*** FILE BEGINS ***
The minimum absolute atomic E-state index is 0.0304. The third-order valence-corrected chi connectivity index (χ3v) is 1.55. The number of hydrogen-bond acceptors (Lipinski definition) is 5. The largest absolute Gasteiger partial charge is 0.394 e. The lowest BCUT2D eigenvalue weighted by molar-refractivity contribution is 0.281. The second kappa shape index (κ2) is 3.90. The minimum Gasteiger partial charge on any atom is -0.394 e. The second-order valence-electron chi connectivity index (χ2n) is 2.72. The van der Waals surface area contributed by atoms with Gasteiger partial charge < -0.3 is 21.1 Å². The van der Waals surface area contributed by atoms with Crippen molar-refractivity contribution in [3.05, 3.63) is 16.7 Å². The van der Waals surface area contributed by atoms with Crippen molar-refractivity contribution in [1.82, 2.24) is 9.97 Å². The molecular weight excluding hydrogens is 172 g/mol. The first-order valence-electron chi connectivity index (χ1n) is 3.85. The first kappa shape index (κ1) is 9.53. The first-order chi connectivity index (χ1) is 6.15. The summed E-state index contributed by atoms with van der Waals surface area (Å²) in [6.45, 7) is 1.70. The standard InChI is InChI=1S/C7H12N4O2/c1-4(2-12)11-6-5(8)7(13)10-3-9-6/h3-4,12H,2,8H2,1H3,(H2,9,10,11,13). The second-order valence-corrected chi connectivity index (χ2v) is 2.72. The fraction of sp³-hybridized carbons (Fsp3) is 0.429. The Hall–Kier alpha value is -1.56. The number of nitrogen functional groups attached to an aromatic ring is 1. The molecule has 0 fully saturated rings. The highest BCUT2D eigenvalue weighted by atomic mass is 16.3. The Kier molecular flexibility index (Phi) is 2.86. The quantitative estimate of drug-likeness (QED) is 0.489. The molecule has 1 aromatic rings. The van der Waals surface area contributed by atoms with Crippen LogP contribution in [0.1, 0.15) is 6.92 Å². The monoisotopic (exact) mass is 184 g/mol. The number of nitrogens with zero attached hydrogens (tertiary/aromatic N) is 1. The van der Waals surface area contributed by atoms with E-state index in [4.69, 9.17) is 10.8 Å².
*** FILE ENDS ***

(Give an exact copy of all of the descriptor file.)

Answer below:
The minimum absolute atomic E-state index is 0.0304. The third-order valence-corrected chi connectivity index (χ3v) is 1.55. The number of hydrogen-bond acceptors (Lipinski definition) is 5. The largest absolute Gasteiger partial charge is 0.394 e. The lowest BCUT2D eigenvalue weighted by molar-refractivity contribution is 0.281. The second kappa shape index (κ2) is 3.90. The minimum Gasteiger partial charge on any atom is -0.394 e. The second-order valence-electron chi connectivity index (χ2n) is 2.72. The van der Waals surface area contributed by atoms with Gasteiger partial charge < -0.3 is 21.1 Å². The van der Waals surface area contributed by atoms with Crippen molar-refractivity contribution in [3.05, 3.63) is 16.7 Å². The van der Waals surface area contributed by atoms with Crippen molar-refractivity contribution in [1.82, 2.24) is 9.97 Å². The molecular weight excluding hydrogens is 172 g/mol. The first-order valence-electron chi connectivity index (χ1n) is 3.85. The first kappa shape index (κ1) is 9.53. The first-order chi connectivity index (χ1) is 6.15. The summed E-state index contributed by atoms with van der Waals surface area (Å²) in [6.45, 7) is 1.70. The standard InChI is InChI=1S/C7H12N4O2/c1-4(2-12)11-6-5(8)7(13)10-3-9-6/h3-4,12H,2,8H2,1H3,(H2,9,10,11,13). The second-order valence-corrected chi connectivity index (χ2v) is 2.72. The fraction of sp³-hybridized carbons (Fsp3) is 0.429. The Hall–Kier alpha value is -1.56. The number of nitrogen functional groups attached to an aromatic ring is 1. The molecule has 0 fully saturated rings. The highest BCUT2D eigenvalue weighted by atomic mass is 16.3. The Kier molecular flexibility index (Phi) is 2.86. The quantitative estimate of drug-likeness (QED) is 0.489. The molecule has 1 aromatic rings. The van der Waals surface area contributed by atoms with Crippen LogP contribution in [0.1, 0.15) is 6.92 Å². The monoisotopic (exact) mass is 184 g/mol. The number of nitrogens with zero attached hydrogens (tertiary/aromatic N) is 1. The van der Waals surface area contributed by atoms with E-state index in [4.69, 9.17) is 10.8 Å².